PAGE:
Jewish Communal Organizations: The Early Years
Building a responsible, structured community.
Reprinted with permission from The JPS Guide to American Jewish History (Jewish Publication Society).
The period from 1881 to the outbreak of World War I marked a period of organization in general for the Jews in America. The sheer increase in Jewish population, with unprecedented social, religious, and economic needs, required a new model of communal leadership. The European autocratic model of community leadership would not work in a democratic society. The fragmented delivery of social services to the ballooning immigrant community led to duplication and contention.
Serving Communal Needs
With the turn of the century, aid came from a large number of philanthropic agencies, at first from those set up by wealthy, established Jews and later by Eastern Europeans who had begun to succeed in America. Once they felt established and comfortable in their new homeland, they united to help their newly arrived brethren. They created their own institutions in New York, including the Hebrew Sheltering Home and Beth Israel Hospital.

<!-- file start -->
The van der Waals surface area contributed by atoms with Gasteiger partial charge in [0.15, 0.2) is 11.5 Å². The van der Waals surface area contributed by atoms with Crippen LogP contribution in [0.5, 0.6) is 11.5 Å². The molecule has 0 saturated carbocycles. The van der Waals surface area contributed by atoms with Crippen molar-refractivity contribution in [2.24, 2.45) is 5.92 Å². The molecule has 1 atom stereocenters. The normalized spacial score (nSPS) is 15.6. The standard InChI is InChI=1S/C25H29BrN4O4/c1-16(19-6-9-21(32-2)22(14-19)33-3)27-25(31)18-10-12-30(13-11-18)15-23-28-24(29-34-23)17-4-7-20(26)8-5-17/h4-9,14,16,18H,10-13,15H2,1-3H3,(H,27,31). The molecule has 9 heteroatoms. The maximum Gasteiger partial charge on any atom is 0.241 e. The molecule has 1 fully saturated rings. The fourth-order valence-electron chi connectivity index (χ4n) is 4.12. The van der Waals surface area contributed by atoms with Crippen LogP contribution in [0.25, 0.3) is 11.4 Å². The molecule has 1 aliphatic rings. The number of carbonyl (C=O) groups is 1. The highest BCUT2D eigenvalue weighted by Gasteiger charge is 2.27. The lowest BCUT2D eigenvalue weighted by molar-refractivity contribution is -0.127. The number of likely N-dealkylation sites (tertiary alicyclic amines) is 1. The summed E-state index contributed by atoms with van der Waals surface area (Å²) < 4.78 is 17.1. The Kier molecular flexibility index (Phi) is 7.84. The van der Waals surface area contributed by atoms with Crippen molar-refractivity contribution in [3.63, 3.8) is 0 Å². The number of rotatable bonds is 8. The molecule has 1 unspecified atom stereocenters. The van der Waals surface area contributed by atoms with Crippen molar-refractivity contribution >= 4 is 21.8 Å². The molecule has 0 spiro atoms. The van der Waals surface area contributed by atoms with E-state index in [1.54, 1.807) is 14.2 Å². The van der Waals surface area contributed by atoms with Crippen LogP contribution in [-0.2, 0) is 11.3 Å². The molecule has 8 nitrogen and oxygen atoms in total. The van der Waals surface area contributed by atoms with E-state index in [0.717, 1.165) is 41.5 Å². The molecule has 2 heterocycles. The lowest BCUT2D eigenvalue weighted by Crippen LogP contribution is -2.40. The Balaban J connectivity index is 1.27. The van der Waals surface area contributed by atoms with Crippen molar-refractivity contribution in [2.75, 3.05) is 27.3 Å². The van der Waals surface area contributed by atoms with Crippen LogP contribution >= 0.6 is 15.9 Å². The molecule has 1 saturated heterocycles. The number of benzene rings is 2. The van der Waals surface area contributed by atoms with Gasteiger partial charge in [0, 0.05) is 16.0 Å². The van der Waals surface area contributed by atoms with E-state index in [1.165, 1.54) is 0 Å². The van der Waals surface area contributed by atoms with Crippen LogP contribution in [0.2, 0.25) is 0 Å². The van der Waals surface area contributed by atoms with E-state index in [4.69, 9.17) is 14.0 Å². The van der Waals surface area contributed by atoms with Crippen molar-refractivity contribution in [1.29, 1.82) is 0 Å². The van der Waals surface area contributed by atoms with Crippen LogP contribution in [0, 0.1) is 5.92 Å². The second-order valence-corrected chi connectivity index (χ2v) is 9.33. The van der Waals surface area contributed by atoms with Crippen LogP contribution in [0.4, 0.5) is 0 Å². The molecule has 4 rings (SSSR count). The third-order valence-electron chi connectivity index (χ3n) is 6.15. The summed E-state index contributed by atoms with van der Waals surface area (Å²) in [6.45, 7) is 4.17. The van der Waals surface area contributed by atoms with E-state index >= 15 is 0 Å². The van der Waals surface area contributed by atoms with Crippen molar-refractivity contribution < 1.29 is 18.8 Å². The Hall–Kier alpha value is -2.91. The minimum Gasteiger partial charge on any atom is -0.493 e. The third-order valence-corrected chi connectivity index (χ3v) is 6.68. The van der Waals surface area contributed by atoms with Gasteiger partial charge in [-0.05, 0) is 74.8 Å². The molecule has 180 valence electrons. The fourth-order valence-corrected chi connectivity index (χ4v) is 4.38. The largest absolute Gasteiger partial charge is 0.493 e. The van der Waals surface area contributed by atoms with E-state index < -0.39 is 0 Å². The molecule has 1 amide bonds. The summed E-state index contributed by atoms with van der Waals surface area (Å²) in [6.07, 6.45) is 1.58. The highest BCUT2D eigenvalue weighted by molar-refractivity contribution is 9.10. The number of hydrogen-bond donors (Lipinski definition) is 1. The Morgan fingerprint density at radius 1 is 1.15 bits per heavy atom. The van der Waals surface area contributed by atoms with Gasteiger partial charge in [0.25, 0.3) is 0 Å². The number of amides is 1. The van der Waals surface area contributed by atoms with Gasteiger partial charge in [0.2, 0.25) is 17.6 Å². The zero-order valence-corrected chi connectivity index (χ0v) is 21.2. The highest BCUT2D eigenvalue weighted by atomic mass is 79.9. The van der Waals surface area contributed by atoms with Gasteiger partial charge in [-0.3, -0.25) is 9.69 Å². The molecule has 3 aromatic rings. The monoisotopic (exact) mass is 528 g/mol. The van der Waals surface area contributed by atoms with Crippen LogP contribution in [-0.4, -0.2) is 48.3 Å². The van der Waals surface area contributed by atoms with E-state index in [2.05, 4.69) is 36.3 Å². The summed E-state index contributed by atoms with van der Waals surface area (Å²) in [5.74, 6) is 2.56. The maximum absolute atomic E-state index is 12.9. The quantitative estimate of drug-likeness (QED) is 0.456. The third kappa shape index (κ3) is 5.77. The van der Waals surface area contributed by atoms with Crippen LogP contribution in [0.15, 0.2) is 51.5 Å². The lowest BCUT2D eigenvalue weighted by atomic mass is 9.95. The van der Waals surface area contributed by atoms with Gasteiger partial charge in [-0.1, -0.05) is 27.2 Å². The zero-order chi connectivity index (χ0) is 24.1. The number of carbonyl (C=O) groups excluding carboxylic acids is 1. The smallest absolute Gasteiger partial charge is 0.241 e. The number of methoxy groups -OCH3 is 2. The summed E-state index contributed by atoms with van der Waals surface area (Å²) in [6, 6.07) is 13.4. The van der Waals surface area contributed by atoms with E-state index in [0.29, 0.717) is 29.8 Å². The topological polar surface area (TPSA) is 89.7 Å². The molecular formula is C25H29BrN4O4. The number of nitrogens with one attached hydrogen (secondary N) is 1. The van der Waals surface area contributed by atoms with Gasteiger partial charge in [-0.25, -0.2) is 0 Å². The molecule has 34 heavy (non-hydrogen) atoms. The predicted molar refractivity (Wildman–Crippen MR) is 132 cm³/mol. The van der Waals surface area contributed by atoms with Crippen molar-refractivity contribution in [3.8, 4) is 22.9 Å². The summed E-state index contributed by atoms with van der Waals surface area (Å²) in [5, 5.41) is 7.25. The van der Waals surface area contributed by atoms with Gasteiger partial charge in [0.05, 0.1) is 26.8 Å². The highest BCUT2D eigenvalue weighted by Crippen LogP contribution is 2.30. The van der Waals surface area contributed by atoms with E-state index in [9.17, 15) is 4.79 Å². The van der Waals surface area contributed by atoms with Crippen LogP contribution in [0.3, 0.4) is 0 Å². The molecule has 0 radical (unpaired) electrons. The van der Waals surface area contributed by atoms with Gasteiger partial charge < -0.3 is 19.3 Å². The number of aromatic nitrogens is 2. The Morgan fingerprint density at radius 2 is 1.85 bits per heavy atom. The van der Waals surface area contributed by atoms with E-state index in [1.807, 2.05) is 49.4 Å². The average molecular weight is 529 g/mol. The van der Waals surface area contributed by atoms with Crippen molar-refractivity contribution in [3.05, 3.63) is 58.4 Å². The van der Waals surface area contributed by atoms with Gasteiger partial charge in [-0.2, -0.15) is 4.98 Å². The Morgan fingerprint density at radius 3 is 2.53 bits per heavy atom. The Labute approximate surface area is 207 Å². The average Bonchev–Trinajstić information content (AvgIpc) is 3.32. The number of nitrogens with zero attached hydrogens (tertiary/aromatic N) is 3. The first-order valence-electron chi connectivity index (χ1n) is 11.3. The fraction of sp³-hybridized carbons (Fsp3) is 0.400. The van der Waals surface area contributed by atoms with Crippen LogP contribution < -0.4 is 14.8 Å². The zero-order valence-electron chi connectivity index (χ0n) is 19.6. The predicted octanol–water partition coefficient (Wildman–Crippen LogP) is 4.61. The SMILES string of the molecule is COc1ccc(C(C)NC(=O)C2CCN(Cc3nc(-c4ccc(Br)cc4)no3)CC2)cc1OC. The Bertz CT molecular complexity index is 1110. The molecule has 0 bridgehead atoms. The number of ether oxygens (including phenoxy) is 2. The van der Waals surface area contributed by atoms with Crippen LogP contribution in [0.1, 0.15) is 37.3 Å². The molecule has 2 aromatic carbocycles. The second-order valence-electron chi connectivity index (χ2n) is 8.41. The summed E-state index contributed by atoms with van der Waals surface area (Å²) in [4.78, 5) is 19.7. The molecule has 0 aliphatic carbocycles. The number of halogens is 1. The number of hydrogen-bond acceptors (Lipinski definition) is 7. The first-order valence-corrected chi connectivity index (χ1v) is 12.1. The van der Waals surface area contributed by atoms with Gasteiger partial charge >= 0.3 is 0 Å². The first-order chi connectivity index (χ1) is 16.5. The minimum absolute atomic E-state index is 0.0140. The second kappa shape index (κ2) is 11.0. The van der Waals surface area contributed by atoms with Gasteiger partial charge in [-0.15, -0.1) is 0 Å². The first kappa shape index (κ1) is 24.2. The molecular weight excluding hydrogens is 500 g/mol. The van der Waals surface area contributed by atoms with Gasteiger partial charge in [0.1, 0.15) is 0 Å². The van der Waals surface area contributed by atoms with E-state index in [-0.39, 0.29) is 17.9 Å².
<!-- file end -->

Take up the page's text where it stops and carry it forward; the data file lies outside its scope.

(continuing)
Outside New York, debates about servicing the needs of immigrants consumed Jewish communities throughout the country. To what extent were existing Jewish communal organizations responsible for the needs of newcomers? In Boston, the ability of the United Hebrew Benevolent Association to provide meaningful financial aid was quickly exceeded by the number of immigrants, which by 1900 had nearly tripled the city's Jewish population.
Working together, the established German Jewish population and earlier landed Eastern Europeans established agencies that cooperated with one another to aid new arrivals. The growing fundraising and coordination needs of disparate aid agencies led to the formation of the Jewish Federation movement in Boston (in 1895) and in other cities.
The most prominent of the self-help organizations was founded in 1909. Branches of the organization opened in major cities, with HIAS representatives at the docks and train stations to welcome immigrants and guide them through the often confusing and sometimes dangerous bureaucracy.
David Alpert, the Boston BIAS director, cultivated good relations with the immigration officials, and in one year, 1913, reported that of 5,386 Jewish immigrants to Boston only 148 were excluded. The society provided safe temporary shelter, a kosher meal, and more importantly, the ability to represent newcomers before immigration authorities.
In New York, Reform rabbi Judah Magnes led the fight to "develop a real Jewish community." The name of the umbrella organization that eventually emerged was the Kehillah (the community), based on the kehillah model of many Eastern European Jewish communities familiar to recent immigrants. This attempt joined uptowners and downtowners in an uneasy alliance to provide a governance structure for the New York Jewish community.
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